Tasting Notes with Jim Beauregard: Some samples from Belgium and beyondBy JIM BEAUREGARD August 29. 2017 11:22PM
I have been on a Belgian kick for a few weeks now, and I thought I would wrap it up today with a few odds and ends. It’s a sampler that takes us from Belgium into France and a few other places. So, let’s get right down to it:
Grimbergen Blonde, 6.7% alcohol by volume. Brewed in Belgium by Brouwerij Alken-Maes, there is a phoenix on the bottle, the symbol of Grimbergen Abbey, which is in France, where the beer originated. We have here a bright golden ale with some slight amber hints, a relatively thin white head and a nose that speaks of hops. On the palate, the first thing you can say is it’s noticeably refreshing. Chill this one well before you try it and you won’t be sorry. It is dry, though with brightness of acidity and well-integrated alcohol, medium body, somewhat thin in the texture, but that actually works just fine. Flavors of citrus, hints of lemongrass, just the slightest hint of spice. This one will go down well on a hot summer night.
Grimbergen Double Amber, 6.5% ABV: Sticking with the same monastic roots, this is a much darker beer, at the dark end of amber, with light tan head and a very different nose, in which the malt speaks out. There was green here, bread, and just a little bit of roast. The palate brings some nice surprises. It is dry, with medium bitterness, well-balanced alcohol and a fairly complex flavor profile that includes mostly malt flavors of caramel, cookie, just a hint of molasses; there is a little bit of coffee and some roasted notes that emerge along the way to a long finish. Surprisingly complex and well worth it.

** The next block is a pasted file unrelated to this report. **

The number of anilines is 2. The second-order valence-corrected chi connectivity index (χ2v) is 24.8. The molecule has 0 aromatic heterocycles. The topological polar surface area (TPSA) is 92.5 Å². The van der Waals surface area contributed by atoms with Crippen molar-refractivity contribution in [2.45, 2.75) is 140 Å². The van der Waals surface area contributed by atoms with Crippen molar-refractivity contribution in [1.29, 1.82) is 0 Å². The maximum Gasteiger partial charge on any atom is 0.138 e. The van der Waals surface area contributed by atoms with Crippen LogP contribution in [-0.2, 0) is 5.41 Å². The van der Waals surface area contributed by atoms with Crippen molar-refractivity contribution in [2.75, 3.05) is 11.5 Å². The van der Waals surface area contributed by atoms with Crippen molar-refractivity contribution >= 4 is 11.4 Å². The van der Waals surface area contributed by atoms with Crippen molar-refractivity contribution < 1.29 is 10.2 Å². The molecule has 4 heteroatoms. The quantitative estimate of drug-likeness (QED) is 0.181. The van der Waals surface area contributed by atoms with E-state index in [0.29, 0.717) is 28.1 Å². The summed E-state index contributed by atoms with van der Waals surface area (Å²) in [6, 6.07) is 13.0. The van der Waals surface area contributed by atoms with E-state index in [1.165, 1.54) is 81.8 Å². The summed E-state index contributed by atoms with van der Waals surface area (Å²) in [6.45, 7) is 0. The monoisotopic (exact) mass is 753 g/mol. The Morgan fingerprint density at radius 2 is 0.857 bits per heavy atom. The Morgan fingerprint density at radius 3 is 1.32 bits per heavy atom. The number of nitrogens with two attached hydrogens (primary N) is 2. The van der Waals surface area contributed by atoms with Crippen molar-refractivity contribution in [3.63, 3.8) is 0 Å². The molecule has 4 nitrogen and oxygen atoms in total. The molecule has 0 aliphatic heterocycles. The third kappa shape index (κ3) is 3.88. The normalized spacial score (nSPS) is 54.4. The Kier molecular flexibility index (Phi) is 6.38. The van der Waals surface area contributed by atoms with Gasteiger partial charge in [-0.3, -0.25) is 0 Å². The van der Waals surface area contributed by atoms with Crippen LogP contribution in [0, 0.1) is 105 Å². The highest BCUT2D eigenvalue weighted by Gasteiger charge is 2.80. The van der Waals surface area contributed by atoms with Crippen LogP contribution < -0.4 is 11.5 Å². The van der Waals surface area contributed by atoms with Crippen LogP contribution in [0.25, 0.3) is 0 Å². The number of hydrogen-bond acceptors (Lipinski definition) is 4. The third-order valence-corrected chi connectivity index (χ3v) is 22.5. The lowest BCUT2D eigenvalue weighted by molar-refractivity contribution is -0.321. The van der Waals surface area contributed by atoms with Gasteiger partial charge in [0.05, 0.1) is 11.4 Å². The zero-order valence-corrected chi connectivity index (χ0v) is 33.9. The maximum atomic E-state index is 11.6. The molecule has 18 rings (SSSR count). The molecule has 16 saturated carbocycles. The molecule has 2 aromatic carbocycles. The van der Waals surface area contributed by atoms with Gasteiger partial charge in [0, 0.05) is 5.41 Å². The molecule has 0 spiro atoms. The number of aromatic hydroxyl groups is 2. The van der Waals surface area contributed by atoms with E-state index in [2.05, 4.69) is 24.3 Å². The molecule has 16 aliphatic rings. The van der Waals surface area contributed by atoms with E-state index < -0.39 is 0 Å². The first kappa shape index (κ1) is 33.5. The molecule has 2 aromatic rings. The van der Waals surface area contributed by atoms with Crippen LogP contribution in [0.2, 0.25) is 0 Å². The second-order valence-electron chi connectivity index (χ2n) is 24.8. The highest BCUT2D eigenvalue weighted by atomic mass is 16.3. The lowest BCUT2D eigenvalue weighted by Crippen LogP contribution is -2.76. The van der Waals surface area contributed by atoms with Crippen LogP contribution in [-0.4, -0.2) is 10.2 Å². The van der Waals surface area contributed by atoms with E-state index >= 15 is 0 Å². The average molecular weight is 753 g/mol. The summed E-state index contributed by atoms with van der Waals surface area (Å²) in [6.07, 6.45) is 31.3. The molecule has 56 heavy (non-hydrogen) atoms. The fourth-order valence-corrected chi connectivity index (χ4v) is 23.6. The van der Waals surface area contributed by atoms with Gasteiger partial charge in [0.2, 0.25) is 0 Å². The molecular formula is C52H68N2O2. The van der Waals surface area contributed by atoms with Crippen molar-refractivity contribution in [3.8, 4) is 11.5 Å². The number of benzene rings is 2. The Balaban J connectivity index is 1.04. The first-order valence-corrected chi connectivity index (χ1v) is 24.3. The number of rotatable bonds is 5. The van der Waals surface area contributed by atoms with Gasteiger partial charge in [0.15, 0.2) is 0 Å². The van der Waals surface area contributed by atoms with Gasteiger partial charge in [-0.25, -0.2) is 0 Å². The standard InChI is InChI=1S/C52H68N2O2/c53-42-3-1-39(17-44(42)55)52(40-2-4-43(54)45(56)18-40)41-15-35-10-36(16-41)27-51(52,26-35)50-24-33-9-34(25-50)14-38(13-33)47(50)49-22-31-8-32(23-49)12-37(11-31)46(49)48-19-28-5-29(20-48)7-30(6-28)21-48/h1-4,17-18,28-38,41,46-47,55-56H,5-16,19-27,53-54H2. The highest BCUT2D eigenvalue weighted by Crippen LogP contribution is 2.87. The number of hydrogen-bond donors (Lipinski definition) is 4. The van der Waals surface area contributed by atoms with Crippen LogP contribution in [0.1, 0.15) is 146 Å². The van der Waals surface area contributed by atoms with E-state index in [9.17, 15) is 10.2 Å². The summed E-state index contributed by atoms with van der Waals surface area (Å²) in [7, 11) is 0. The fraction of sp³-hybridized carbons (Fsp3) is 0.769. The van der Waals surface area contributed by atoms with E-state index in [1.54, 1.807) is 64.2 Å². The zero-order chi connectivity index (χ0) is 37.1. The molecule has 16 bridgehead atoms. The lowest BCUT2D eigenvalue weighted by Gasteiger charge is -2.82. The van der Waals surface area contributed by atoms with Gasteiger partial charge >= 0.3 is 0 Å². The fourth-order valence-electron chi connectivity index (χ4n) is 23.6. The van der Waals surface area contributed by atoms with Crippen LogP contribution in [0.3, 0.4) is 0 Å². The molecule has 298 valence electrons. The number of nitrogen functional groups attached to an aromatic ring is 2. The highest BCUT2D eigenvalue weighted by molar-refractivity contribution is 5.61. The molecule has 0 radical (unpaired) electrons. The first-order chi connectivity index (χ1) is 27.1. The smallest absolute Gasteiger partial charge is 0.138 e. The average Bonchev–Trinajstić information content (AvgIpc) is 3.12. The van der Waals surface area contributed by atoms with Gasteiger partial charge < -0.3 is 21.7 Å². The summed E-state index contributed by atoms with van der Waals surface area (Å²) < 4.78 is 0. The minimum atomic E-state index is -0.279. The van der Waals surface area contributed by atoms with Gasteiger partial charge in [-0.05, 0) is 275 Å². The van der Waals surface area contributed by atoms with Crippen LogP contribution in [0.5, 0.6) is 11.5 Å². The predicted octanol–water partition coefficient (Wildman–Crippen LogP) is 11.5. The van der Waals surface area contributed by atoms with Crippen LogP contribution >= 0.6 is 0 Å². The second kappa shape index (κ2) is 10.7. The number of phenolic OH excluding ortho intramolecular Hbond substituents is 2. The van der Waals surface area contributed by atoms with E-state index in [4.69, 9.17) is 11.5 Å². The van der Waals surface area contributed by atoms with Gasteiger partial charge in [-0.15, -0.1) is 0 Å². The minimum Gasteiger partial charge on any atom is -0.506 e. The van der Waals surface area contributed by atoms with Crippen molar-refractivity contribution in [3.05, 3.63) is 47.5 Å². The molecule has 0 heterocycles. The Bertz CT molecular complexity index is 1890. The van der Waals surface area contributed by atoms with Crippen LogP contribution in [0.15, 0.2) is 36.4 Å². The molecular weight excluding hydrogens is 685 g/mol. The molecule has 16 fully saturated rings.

Kirin Ichiban, 100% malt, 5% ABV. This Japanese beer is now brewed under the strict supervision of Kirin by Anheuser-Busch. OK, you’re right, this has nothing to do with Belgian ales, but I saw it at Bert’s in Hooksett a couple of weeks ago and it reminded me that Kirin was one of the first beers I bought when I attained legal age. I was on a flight to Europe, and as a matter of principle I ordered one. Now this is a straw/gold beer with a hoppy nose and a very thin white head. It is also a dry beer, with refreshing acidity, light texture and good flavor intensity that follows along the hops spectrum. I seem to have struck it lucky this week with good beers for hot nights.
Orval Trappist Ale, 6.9% alcohol by volume. Brewed and bottled by Brasserie D’Orval, Belgium, Orval is becoming more readily available in New Hampshire — and this is a very good thing. It is a classic Belgian ale, in the tripel ballpark, with a huge just-ever-so-slightly off-white head over a deep golden ale, very rich gold hue.
The nose carries aromas of both hops and malt, as well as some good fruit notes. If you give the head a couple of minutes to die down before you take a sip, you’ll be greeted with a fairly bitter and acidic beer that makes your mouth water, with well-integrated alcohol medium body and flavor that packs a punch, including lemon, lemongrass, just a hint of lime. I think there’s a hint of geranium in there somewhere too, some herbal notes to the back of your mouth and along the way to the finish, hints of pine, as well as some burnt and nutty notes. In other words, lots and lots going on, and well worth the price of admission.
This tasting was conducted as a taste-and-spit, until I got to the Orval. I will head into the evening with this one.
Contact wine and beer writer Jim Beauregard at firstname.lastname@example.org